We have seen less importance placed on becoming a good steward, and more importance placed on what we can gain. I would also say that we have seen a negative shift in the way people view responsibility. Let me be the first to tell you that things won’t happen the way you want them to until you take some responsibility. You have to take responsibility for your actions, the decisions that have gotten you to where you are today, and for moving ahead.
Reading is fundamental. Regular reading should not end with high school. I recently took a course where I had to investigate early pioneers within the scope of organizational development. Of all that I came across, the study of Henry Fayol was most insightful. Oftentimes, research about theories can leave out the theorist with focus on the application and implication of their work. Nevertheless, Fayol was a trendsetter in the area of principle leadership. He was a founding father who gave meaning to “scientific management” (Bolman, p. 45, 2013). Because of him, many like Maxwell, Partridge, and Collins have written books about the quality of the work in balance with the quantity of work.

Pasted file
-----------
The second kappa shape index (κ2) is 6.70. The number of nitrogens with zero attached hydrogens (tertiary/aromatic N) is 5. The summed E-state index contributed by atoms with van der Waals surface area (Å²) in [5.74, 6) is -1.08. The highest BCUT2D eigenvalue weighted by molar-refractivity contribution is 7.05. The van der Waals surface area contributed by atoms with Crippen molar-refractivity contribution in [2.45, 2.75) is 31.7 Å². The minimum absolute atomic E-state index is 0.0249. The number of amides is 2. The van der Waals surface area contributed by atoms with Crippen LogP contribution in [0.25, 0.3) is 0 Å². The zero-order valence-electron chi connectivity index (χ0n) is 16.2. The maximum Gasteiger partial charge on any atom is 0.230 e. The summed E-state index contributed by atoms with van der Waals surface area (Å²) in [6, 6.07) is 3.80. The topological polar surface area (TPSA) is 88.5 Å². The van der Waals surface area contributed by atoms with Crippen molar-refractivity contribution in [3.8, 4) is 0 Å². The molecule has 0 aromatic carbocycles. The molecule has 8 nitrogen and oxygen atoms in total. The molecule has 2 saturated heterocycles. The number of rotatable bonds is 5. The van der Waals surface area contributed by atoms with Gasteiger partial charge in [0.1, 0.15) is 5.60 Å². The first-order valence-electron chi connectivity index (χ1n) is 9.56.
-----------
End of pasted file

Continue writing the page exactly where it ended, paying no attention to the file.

We have all been there. We’re sitting somewhere, we are probably extremely comfortable, and a great idea comes to mind. We think to ourselves how awesome that idea is, and how it could solve a problem or increase our ability to achieve our goals. It could even be a stream of great ideas that come, but being comfortable wins out, and waiting to write these ideas down later sounds like the best idea in that moment.
Hours go by, and eventually you remember that you had some great ideas, but you can’t quite remember the specifics. You can write down most of the details, but it feels like a few key elements are missing. Or worse, maybe your ideas never cross your mind again.